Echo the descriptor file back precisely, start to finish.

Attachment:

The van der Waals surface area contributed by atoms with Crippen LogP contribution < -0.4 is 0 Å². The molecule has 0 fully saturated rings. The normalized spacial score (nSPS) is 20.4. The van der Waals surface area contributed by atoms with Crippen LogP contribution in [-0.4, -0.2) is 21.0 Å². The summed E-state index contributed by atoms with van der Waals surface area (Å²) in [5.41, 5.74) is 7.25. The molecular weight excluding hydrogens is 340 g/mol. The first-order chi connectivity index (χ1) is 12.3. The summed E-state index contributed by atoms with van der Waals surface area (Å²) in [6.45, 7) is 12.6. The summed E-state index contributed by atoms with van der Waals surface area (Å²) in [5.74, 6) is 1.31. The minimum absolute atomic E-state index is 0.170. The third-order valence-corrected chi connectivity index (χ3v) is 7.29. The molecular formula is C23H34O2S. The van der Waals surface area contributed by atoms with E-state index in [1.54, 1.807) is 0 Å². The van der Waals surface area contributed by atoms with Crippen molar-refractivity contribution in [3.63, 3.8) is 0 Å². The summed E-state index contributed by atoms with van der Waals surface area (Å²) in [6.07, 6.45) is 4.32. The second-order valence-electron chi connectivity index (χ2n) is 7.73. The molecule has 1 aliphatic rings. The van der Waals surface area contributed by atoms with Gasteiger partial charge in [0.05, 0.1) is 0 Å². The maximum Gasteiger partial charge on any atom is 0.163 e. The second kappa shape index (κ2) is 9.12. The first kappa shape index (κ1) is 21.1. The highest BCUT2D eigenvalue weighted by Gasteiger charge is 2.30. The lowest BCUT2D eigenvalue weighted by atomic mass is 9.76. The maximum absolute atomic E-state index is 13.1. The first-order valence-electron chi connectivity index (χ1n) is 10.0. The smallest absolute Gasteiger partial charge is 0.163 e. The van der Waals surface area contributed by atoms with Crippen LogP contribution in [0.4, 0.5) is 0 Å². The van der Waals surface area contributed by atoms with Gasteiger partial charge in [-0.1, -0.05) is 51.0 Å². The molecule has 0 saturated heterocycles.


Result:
The van der Waals surface area contributed by atoms with Crippen LogP contribution < -0.4 is 0 Å². The molecule has 0 fully saturated rings. The normalized spacial score (nSPS) is 20.4. The van der Waals surface area contributed by atoms with Crippen LogP contribution in [-0.4, -0.2) is 21.0 Å². The summed E-state index contributed by atoms with van der Waals surface area (Å²) in [5.41, 5.74) is 7.25. The molecular weight excluding hydrogens is 340 g/mol. The first-order chi connectivity index (χ1) is 12.3. The summed E-state index contributed by atoms with van der Waals surface area (Å²) in [6.45, 7) is 12.6. The summed E-state index contributed by atoms with van der Waals surface area (Å²) in [5.74, 6) is 1.31. The minimum absolute atomic E-state index is 0.170. The third-order valence-corrected chi connectivity index (χ3v) is 7.29. The molecular formula is C23H34O2S. The van der Waals surface area contributed by atoms with E-state index in [1.54, 1.807) is 0 Å². The van der Waals surface area contributed by atoms with Crippen molar-refractivity contribution in [3.63, 3.8) is 0 Å². The summed E-state index contributed by atoms with van der Waals surface area (Å²) in [6.07, 6.45) is 4.32. The second-order valence-electron chi connectivity index (χ2n) is 7.73. The molecule has 1 aliphatic rings. The van der Waals surface area contributed by atoms with Gasteiger partial charge in [0.05, 0.1) is 0 Å². The maximum Gasteiger partial charge on any atom is 0.163 e. The second kappa shape index (κ2) is 9.12. The first kappa shape index (κ1) is 21.1. The highest BCUT2D eigenvalue weighted by Gasteiger charge is 2.30. The lowest BCUT2D eigenvalue weighted by atomic mass is 9.76. The maximum absolute atomic E-state index is 13.1. The first-order valence-electron chi connectivity index (χ1n) is 10.0. The smallest absolute Gasteiger partial charge is 0.163 e. The van der Waals surface area contributed by atoms with Crippen LogP contribution in [0.4, 0.5) is 0 Å². The van der Waals surface area contributed by atoms with Gasteiger partial charge in [-0.1, -0.05) is 51.0 Å². The molecule has 0 saturated heterocycles.